MyShrews Reviews: The Perseus Duo
30 May 2022

James Fraser Andrews reviews The Perseus Duo featuring former Shrewsbury School pupil Galin Ganchev on piano and Anthony Poon, violin.

In the week that Shrewsbury School welcomed back Michael Palin - one Old Salopian who shone intriguing lights on distant worlds - another of newer vintage returned to do the same for a bewrapt audience in an evening of intrepid musical exploration and partnership.

Galin Ganchev (M 2011-2016), one of The Schools’ most talented pianists in its history, returned to his old stomping ground to showcase his unique musicality alongside fellow Royal Academy graduate, violinist Anthony Poon, in a pairing for whom an exciting future clearly beckons.

The Mozart opener, Sonata no.32 in B flat K454, sparkled with immaculate playing and precision teamwork to produce a performance of winning, pearlsome cheek. We were guided into far darker climes with Chausson’s landmark Poème to close the second half. Its solo introductions marking out a journey of late Romantic soulful alienation in this programmatic ‘chant de l’amour’ that eventually arrives into melodies of ethereal, expressive beauty. Originally written for the legendary violinist Eugène Ysaye, Poon wonderfully captured the song-like warmth and final sublimating passion of its final section to leave the audience transported a universe away from our little corner of Shropshire.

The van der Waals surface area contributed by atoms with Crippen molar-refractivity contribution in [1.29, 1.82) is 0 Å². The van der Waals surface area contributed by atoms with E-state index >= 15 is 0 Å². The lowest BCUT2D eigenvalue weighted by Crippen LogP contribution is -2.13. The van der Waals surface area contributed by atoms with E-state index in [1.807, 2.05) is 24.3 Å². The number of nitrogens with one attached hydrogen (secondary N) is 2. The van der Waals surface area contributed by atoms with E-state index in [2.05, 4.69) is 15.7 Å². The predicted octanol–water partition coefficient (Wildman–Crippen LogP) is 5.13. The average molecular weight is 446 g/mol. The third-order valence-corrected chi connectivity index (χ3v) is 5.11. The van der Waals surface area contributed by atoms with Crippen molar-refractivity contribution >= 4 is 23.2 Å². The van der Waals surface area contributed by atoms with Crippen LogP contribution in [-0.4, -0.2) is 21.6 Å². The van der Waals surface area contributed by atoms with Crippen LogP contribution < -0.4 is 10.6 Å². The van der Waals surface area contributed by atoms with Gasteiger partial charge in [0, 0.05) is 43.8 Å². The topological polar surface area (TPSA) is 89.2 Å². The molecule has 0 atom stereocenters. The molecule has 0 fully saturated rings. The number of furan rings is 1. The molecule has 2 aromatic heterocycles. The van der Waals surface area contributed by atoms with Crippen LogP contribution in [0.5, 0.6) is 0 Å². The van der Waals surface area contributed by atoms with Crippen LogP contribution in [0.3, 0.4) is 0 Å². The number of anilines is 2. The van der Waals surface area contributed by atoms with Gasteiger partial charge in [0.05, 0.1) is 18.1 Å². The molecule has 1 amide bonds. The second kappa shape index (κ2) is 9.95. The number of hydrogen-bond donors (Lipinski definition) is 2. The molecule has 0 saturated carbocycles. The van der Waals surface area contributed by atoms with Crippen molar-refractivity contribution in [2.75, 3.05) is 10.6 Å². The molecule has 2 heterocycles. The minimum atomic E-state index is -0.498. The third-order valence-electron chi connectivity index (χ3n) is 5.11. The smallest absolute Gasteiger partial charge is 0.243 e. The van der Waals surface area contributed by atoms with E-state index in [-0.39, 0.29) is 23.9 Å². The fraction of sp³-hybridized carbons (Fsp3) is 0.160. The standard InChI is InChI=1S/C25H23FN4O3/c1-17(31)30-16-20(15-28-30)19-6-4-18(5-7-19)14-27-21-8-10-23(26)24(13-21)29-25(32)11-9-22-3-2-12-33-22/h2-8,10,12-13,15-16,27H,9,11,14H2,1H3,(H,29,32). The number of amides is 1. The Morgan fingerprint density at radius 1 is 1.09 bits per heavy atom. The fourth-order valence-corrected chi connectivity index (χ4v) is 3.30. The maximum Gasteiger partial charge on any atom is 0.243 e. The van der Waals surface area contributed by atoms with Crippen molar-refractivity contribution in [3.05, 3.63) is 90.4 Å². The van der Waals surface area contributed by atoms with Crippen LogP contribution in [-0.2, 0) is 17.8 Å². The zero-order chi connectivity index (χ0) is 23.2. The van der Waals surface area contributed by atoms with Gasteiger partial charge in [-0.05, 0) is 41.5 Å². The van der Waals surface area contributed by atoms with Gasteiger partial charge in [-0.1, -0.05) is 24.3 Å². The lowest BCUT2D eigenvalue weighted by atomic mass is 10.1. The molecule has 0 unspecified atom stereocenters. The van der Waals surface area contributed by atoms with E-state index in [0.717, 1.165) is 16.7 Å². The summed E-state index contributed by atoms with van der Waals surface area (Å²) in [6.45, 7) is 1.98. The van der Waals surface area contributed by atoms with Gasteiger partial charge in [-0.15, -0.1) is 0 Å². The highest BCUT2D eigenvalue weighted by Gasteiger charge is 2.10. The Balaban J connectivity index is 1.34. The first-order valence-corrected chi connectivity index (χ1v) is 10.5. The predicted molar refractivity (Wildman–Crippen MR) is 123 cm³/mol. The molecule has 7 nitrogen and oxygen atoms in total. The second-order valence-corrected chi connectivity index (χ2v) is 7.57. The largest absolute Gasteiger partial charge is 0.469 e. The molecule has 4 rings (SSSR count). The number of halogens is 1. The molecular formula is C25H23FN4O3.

Polished endings are a hallmark of this pair – such is the mutuality that they breathe as one. The conclusion to Dvorak’s Romance in F minor, op.11 was remarkably achieved, and so much could be enjoyed as they negotiated their way through a blending of textures that combined the slow trot of arpeggiated accompaniment with the dextrous energy of impassioned, powerful, virtuosic turbulence. 

Brahms D Minor sonata demands so much from both instruments – it is written for piano and violin – yet this duo delivered with aplomb, filling the auditorium with a masterful balance of bold colour and sylph-like grace.

This partnership positively crackles with vigour, borne from an unerring sense for emotional detail. Two contrasting encores completed the evening – a dreamy Heifetz miniature and a roistering tarantella from Sarasate that blistered the brickwork in the Maidment, and left us floored, agape at the these two stratospheric talents in one astonishing team. Another superb evening from the Shropshire Music Trust. Let’s hope the Perseus venture back.